P034
Gender, sexuality and pleasure: postcolonial feminist approaches
Convenors:
Signe Arnfred (Roskilde University)
Christian Groes-Green (Roskilde University)
Location:
C4.06
Start time:
29 June, 2013 at 9:00
Session slots:
3

Short abstract:

Until fairly recently research on sexuality in Africa has focused on sexuality as a field of violence, risk and danger. In these approaches to sexuality concerns with eroticism, desire and pleasure have been conspicuously missing. The panel aims to contribute to filling this gap.

Long abstract:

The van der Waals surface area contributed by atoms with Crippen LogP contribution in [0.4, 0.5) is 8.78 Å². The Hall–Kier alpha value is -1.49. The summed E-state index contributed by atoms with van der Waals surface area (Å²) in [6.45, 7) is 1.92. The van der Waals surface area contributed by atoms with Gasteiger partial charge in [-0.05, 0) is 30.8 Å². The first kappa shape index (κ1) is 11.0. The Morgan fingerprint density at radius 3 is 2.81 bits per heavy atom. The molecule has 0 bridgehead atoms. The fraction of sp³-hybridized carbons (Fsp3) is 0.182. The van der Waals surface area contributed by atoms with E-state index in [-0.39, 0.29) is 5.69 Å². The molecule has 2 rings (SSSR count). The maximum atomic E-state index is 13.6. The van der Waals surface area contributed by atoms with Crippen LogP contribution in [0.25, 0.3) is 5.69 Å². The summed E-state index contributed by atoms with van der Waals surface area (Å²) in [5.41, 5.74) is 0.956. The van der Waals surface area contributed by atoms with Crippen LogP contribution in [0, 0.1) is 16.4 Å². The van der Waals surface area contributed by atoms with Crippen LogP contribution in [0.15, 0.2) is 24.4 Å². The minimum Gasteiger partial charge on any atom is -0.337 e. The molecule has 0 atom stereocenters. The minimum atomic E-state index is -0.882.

Until fairly recently research on sexuality in Africa has focused on sexuality as a field of violence, risk and danger. Development discourse has been engaged with themes such as FGM, HIV/AIDS and gendered violence - in addition to continued concerns with sex as connected to reproduction, family planning and sexual health. In these approaches to sexuality concerns with eroticism, desire and pleasure have been conspicuously missing. Furthermore, homosexual, bisexual and queer sexualities have been seen as un-African or even non-existent. Over the last few years, however, this scene has been changing. Empirical studies now focus on themes such as intergenerational and transnational economies of sex, on new and old spaces for female pleasure, power and eroticism, on male intimacies and bisexual desires. Broad questions are raised regarding possible differences between sexualities in Africa as compared to sexualities in 'the West'. Does it make sense, after all, to talk of 'African sexualities'? And if so, with which arguments, on which empirical basis? Indeed, the Western emphasis on sexual identities may have less relevance in some African contexts - but how to move studies of sexuality in Africa beyond legacies of Western categorizations? Perhaps it is time to rethink conventional categories for studies of sexuality and gender in Africa, perhaps the whole field should be rethought, making space for local categorizations of desire, eroticism and pleasure. Evoking such discussions the panel aims to contribute to a continuing development of postcolonial feminist approaches to gender, sexuality and pleasure - in Africa and beyond.